Hillary Clinton has made the “gender gap” the spine of her still undeclared campaign. It’s a slick maneuver to gin up the votes of women by convincing them they are an oppressed minority. Democrats are adept at wringing mileage out non-issues they can contrive into benevolently granting victim status to their claque of followers.
The Arizona Republic is all too happy to carry the water for this fallacious argument. And it turns to Phoenix Councilwoman Kate Gallego to buttress wage disparity victimization by citing statistics from her heavily minority populated district. Cries of discrimination work, although she is the last one who should be using that offensive ploy. Gallego actually became the victim of vile discrimination for being white.
But lets look at some facts right here in Arizona. Most people are aware that Texas-born Sandra Day O’Connor was the first woman appointed to the U.S. Supreme Court —- in 1981, by conservative Republican Ronald Reagan, no less.
Yet how many are aware of Lorna Lockwood? In 1960 when all of our judges still ran for election, Lockwood ran for and won a position on the State Supreme Court. Five years later she became the first woman chief justice on any state supreme court in the entire United States. Justice Lockwood was born in 1903 in the Arizona Territory.
We’ve stood in the forefront with numerous women governors and in the 1940’s even broke ground with a female Maricopa County sheriff —- Jewel Jordan. Women are prominently represented throughout the Arizona Courts —- on the Federal District Court through the Superior Court level, Commissioner posts, the Courts of Appeals and Supreme Court.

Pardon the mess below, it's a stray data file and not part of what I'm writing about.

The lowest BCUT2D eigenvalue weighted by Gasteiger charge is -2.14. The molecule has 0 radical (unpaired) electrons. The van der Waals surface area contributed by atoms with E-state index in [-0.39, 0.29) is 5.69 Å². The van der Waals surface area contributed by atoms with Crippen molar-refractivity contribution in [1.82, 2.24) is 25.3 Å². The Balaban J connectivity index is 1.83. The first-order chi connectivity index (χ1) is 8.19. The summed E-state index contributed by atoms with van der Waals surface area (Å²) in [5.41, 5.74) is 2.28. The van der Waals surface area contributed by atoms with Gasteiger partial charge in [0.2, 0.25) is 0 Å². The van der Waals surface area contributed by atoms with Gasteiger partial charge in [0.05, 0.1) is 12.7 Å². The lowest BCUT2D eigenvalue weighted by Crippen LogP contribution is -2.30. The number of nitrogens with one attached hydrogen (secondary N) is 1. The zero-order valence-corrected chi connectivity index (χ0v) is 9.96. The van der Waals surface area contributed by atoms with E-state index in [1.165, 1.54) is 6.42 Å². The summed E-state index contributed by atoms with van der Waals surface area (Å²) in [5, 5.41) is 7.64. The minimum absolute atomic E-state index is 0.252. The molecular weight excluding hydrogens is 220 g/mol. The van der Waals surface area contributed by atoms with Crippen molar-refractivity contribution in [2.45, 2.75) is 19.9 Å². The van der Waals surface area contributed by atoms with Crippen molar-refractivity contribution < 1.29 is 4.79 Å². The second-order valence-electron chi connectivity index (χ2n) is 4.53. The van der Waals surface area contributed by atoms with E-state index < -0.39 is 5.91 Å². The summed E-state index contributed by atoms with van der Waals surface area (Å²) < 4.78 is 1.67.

This election cycle Arizona women have run for and won over a third of the state legislative seats. There are three Arizona women in Congress, a female secretary of state and superintendent of public instruction. The chair of the state corporation commission is a woman.
Former Arizona Secretary of State Betsey Bayless, later became President and CEO of the Maricopa Integrated Health System. She left the post after seven years in 2013. With one foot out the door, she brokered a deal others could only dream of, receiving a hefty $125,000 raise. Her base salary soared 33% overnight, from $375,003 to $500,000 — excluding benefits. Her retirement perks are spectacular. Another Arizona woman who has done very well.
And Democrat Kate Gallego, one of two women on the Phoenix City Council and the advocate for the downtrodden women in her district? As she lectures them on closing the “gender pay gap,” the Harvard and Wharton Business School educated woman should also tell them that without an adequate education, they can’t expect the success she and her congressman husband have achieved.
Whining and foot stomping won’t do a thing to ensure marketability. Only credentials do the job. The best way to achieve is to stay in school. Is Kate Gallego giving low-income women that key message?